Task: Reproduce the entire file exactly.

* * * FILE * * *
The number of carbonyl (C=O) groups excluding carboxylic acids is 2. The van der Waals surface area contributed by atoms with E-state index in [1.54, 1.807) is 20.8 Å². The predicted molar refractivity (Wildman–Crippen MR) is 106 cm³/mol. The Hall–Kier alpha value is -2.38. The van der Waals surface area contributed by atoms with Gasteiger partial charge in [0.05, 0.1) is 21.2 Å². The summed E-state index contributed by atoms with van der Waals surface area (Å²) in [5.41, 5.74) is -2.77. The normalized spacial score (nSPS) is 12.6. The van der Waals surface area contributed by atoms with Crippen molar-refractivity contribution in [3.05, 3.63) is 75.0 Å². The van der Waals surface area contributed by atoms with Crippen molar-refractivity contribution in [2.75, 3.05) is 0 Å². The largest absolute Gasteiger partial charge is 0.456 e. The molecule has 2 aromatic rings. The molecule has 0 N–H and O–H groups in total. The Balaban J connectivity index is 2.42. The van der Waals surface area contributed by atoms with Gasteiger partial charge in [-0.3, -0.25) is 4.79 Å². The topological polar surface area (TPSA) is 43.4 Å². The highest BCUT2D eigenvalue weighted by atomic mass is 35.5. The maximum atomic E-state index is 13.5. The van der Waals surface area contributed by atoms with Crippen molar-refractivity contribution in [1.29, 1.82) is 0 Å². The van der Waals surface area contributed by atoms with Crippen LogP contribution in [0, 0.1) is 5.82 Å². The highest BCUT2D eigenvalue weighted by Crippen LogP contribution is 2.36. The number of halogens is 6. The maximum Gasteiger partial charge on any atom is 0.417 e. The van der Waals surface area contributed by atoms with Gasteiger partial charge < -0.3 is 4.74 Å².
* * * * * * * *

The number of carbonyl (C=O) groups excluding carboxylic acids is 2. The van der Waals surface area contributed by atoms with E-state index in [1.54, 1.807) is 20.8 Å². The predicted molar refractivity (Wildman–Crippen MR) is 106 cm³/mol. The Hall–Kier alpha value is -2.38. The van der Waals surface area contributed by atoms with Gasteiger partial charge in [0.05, 0.1) is 21.2 Å². The summed E-state index contributed by atoms with van der Waals surface area (Å²) in [5.41, 5.74) is -2.77. The normalized spacial score (nSPS) is 12.6. The van der Waals surface area contributed by atoms with Crippen molar-refractivity contribution in [3.05, 3.63) is 75.0 Å². The van der Waals surface area contributed by atoms with Crippen molar-refractivity contribution in [2.75, 3.05) is 0 Å². The largest absolute Gasteiger partial charge is 0.456 e. The molecule has 2 aromatic rings. The molecule has 0 N–H and O–H groups in total. The Balaban J connectivity index is 2.42. The van der Waals surface area contributed by atoms with Gasteiger partial charge in [-0.3, -0.25) is 4.79 Å². The topological polar surface area (TPSA) is 43.4 Å². The highest BCUT2D eigenvalue weighted by atomic mass is 35.5. The maximum atomic E-state index is 13.5. The van der Waals surface area contributed by atoms with Crippen molar-refractivity contribution in [1.29, 1.82) is 0 Å². The van der Waals surface area contributed by atoms with Crippen LogP contribution in [0, 0.1) is 5.82 Å². The highest BCUT2D eigenvalue weighted by Crippen LogP contribution is 2.36. The number of halogens is 6. The maximum Gasteiger partial charge on any atom is 0.417 e. The van der Waals surface area contributed by atoms with Gasteiger partial charge < -0.3 is 4.74 Å².